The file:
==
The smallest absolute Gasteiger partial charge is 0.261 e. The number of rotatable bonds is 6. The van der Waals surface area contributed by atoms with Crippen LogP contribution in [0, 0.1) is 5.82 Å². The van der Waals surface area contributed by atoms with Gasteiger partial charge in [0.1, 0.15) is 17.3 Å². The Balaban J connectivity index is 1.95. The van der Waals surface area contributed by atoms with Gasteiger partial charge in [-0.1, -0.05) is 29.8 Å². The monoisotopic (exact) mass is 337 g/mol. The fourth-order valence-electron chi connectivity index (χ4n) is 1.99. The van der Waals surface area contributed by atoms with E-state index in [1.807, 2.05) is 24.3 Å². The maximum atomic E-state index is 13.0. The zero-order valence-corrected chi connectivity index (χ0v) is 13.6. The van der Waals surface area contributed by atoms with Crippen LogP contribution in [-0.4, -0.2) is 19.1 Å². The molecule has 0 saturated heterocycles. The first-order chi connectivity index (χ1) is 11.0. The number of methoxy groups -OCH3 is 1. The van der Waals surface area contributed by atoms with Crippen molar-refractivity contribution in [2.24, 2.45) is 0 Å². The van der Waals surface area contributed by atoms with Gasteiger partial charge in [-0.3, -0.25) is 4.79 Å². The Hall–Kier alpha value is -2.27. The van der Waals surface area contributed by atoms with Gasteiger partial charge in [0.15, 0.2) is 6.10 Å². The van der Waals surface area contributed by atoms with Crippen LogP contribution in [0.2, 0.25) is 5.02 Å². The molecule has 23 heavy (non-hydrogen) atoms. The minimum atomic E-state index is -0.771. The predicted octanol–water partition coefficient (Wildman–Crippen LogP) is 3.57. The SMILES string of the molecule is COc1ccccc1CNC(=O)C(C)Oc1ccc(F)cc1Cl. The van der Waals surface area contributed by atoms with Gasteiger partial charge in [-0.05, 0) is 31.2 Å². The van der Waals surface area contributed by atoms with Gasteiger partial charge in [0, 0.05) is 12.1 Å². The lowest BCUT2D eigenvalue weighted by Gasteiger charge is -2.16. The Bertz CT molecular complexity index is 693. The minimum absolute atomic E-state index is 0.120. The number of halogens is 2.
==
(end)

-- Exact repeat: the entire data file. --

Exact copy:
The smallest absolute Gasteiger partial charge is 0.261 e. The number of rotatable bonds is 6. The van der Waals surface area contributed by atoms with Crippen LogP contribution in [0, 0.1) is 5.82 Å². The van der Waals surface area contributed by atoms with Gasteiger partial charge in [0.1, 0.15) is 17.3 Å². The Balaban J connectivity index is 1.95. The van der Waals surface area contributed by atoms with Gasteiger partial charge in [-0.1, -0.05) is 29.8 Å². The monoisotopic (exact) mass is 337 g/mol. The fourth-order valence-electron chi connectivity index (χ4n) is 1.99. The van der Waals surface area contributed by atoms with E-state index in [1.807, 2.05) is 24.3 Å². The maximum atomic E-state index is 13.0. The zero-order valence-corrected chi connectivity index (χ0v) is 13.6. The van der Waals surface area contributed by atoms with Crippen LogP contribution in [-0.4, -0.2) is 19.1 Å². The molecule has 0 saturated heterocycles. The first-order chi connectivity index (χ1) is 11.0. The number of methoxy groups -OCH3 is 1. The van der Waals surface area contributed by atoms with Crippen molar-refractivity contribution in [2.24, 2.45) is 0 Å². The van der Waals surface area contributed by atoms with Gasteiger partial charge in [-0.3, -0.25) is 4.79 Å². The Hall–Kier alpha value is -2.27. The van der Waals surface area contributed by atoms with Gasteiger partial charge in [0.15, 0.2) is 6.10 Å². The van der Waals surface area contributed by atoms with Crippen LogP contribution in [0.2, 0.25) is 5.02 Å². The molecule has 23 heavy (non-hydrogen) atoms. The minimum atomic E-state index is -0.771. The predicted octanol–water partition coefficient (Wildman–Crippen LogP) is 3.57. The SMILES string of the molecule is COc1ccccc1CNC(=O)C(C)Oc1ccc(F)cc1Cl. The van der Waals surface area contributed by atoms with Gasteiger partial charge in [-0.05, 0) is 31.2 Å². The van der Waals surface area contributed by atoms with Gasteiger partial charge in [0, 0.05) is 12.1 Å². The lowest BCUT2D eigenvalue weighted by Gasteiger charge is -2.16. The Bertz CT molecular complexity index is 693. The minimum absolute atomic E-state index is 0.120. The number of halogens is 2.